RALEIGH, N.C. — March 14, 1949–June 29, 2017.
Well s**t, Frank! In typical Linda fashion, she left us with instructions on how she wanted her obituary: it is not to be boring and needs to be “more her.” As she herself would say, “Seriously?!” She was an incredible woman with a one-of-a-kind personality, so these instructions, while clear, are far from easy to carry out. But we will give it our best shot. Linda was a woman with remarkable energy and was astonishingly effective at getting things done, no matter how tall the task.
She was born to Helen and Frank Faulkner in Burbank, California ,and lived her life in California, Montana and finally North Carolina, close to family.
Linda had a 21-year career at Lockheed Missiles and Space Company, where she worked hard, survived the testosterone and ended up as the first female to hold the position of administrative manager of the Space Systems Division. After retiring in 1995, she re-channeled her energy into charity work. From midnight pizza deliveries to the Relay for Life night shift to raising $25,000 at the Treasure Fest Garage Sale, she approached everything she did with vigor and a strong vision of how things should be done. Her signature style was best described as “a good-natured ribbing” that at some point in all our lives gave us pause, and a good laugh! For those who knew her best, the commentary was never short of entertaining.
Linda has five great-grandsons and one great-granddaughter whom she was delighted to introduce to ice cream sundaes … late in the evenings … on school nights. Gleefully embracing her prerogative to indulge them, she would get them hyped up on sugar, then cheerfully turn them loose on their parents for the ride home. She let her six grandsons and one granddaughter watch the blue scene in Top Gun when they were kids, baked them countless batches of cookies, and took them on trips to Las Vegas to show the boys all the “boob statues.” She showed them how to sing along with Garth Brooks concerts as loudly as possible on the deck of their lake house in Montana, introduced them all to Donny and Marie Osmond, literally, and set the lone granddaughter up on a date with a dashing young doctor. She also gave some pretty great birthday and Christmas gifts — “none of that nickel crap,” as she would say.
Whether it was planning scavenger hunts in Mexico or hosting Sunday dinner, her two sons and their wives will look back fondly on her aggressive-passive-aggressive way of executing an event. She was the first to admit that she definitely liked things to be her way, but luckily her way was always impeccably organized and lots of fun, usually with a few surprises thrown in along the way. Though Linda came into their lives when they were adults, she was never an outsider. She adopted everyone seemingly overnight and immediately began gifting Donny and Marie paraphernalia. Her brother and sister will not forget that Linda relished her role as the baby of the family and was always quick to point out, often and in no uncertain terms, that she was the favorite child.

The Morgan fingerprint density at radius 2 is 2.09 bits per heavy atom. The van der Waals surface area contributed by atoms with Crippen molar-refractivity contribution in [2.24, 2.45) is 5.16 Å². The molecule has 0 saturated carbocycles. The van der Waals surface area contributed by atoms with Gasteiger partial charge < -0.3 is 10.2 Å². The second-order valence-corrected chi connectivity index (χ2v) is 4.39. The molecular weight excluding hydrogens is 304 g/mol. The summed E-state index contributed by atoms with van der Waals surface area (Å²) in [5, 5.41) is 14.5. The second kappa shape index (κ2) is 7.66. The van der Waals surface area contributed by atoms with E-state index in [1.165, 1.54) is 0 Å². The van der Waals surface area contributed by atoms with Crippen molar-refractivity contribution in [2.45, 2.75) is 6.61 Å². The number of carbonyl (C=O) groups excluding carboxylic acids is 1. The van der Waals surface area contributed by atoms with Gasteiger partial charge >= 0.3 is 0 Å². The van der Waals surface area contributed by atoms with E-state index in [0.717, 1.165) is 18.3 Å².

Linda was an adventurer in more ways than one, and counted herself lucky to have found a true partner in her husband Richard M. Graven (Dickie). Together they went on safari, explored the Outback and went on exotic cruises. They climbed fences to get into hot tubs and shared countless exciting stories, but they enjoyed quieter moments together as well — going to the movies, visiting at the hospital and spoiling their two cats in the comfort of their own living room. Knowing Linda, she would want Dickie to continue living life to the fullest and seeking out life’s adventures. Though it goes without saying that he will be hard pressed to find anyone equal to the task, those aforementioned grandchildren — having learned enough from Linda’s unfailing spirit — just might be able to try. She had two children, Craig and Jennifer, from an earlier marriage who went before her. Though that was long ago, her love for them never faded.
So there it is. We all know Linda was very quick to shed a tear over moments less impactful than this, so shed a tear now if you will. But before that tear dries, grab a drink, make a toast and remember how lucky you were to have her in your life. Since we know Linda wouldn’t like this to go on too long, we’ll wrap it up and just leave you with some pointers that we picked up from her along the way: Live life with compassion and humor, and for Pete’s sake drive a fast car. Buy the shoes and drink the wine (or Grey Goose). And in the words of an Apache blessing Dickie read at their anniversary one year: “May beauty surround you … in the journey ahead and through all the years. May happiness be your companion and your days … be good and long upon the earth.”
P.S. If you were paying attention like you were supposed to, you know that Linda was involved in a number of charities, so in lieu of flowers, please donate to: For Linda to Cheerful Heart, PO Box 688 Polson, MT 59860 or to the American Cancer Society at 8300 Health Park #10, Raleigh, NC 27615.